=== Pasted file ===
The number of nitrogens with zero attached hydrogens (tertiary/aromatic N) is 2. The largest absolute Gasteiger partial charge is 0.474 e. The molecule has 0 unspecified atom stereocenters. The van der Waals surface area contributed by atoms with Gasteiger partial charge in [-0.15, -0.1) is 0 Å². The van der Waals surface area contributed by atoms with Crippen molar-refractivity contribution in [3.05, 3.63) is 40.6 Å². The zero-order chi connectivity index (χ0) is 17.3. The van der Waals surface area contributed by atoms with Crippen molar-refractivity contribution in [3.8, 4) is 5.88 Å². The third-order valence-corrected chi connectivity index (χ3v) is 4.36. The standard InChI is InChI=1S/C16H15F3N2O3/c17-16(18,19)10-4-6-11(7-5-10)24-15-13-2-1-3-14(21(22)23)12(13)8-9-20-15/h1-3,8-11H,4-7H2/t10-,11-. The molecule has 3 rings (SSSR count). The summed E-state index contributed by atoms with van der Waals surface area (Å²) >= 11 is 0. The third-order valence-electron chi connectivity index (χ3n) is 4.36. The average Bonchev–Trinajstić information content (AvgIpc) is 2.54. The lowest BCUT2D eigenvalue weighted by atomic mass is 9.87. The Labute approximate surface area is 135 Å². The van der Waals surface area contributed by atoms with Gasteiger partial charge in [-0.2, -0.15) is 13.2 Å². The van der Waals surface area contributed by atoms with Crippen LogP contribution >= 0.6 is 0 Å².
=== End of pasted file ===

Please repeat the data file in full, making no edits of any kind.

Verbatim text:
The number of nitrogens with zero attached hydrogens (tertiary/aromatic N) is 2. The largest absolute Gasteiger partial charge is 0.474 e. The molecule has 0 unspecified atom stereocenters. The van der Waals surface area contributed by atoms with Gasteiger partial charge in [-0.15, -0.1) is 0 Å². The van der Waals surface area contributed by atoms with Crippen molar-refractivity contribution in [3.05, 3.63) is 40.6 Å². The zero-order chi connectivity index (χ0) is 17.3. The van der Waals surface area contributed by atoms with Crippen molar-refractivity contribution in [3.8, 4) is 5.88 Å². The third-order valence-corrected chi connectivity index (χ3v) is 4.36. The standard InChI is InChI=1S/C16H15F3N2O3/c17-16(18,19)10-4-6-11(7-5-10)24-15-13-2-1-3-14(21(22)23)12(13)8-9-20-15/h1-3,8-11H,4-7H2/t10-,11-. The molecule has 3 rings (SSSR count). The summed E-state index contributed by atoms with van der Waals surface area (Å²) >= 11 is 0. The third-order valence-electron chi connectivity index (χ3n) is 4.36. The average Bonchev–Trinajstić information content (AvgIpc) is 2.54. The lowest BCUT2D eigenvalue weighted by atomic mass is 9.87. The Labute approximate surface area is 135 Å². The van der Waals surface area contributed by atoms with Gasteiger partial charge in [-0.2, -0.15) is 13.2 Å². The van der Waals surface area contributed by atoms with Crippen LogP contribution >= 0.6 is 0 Å².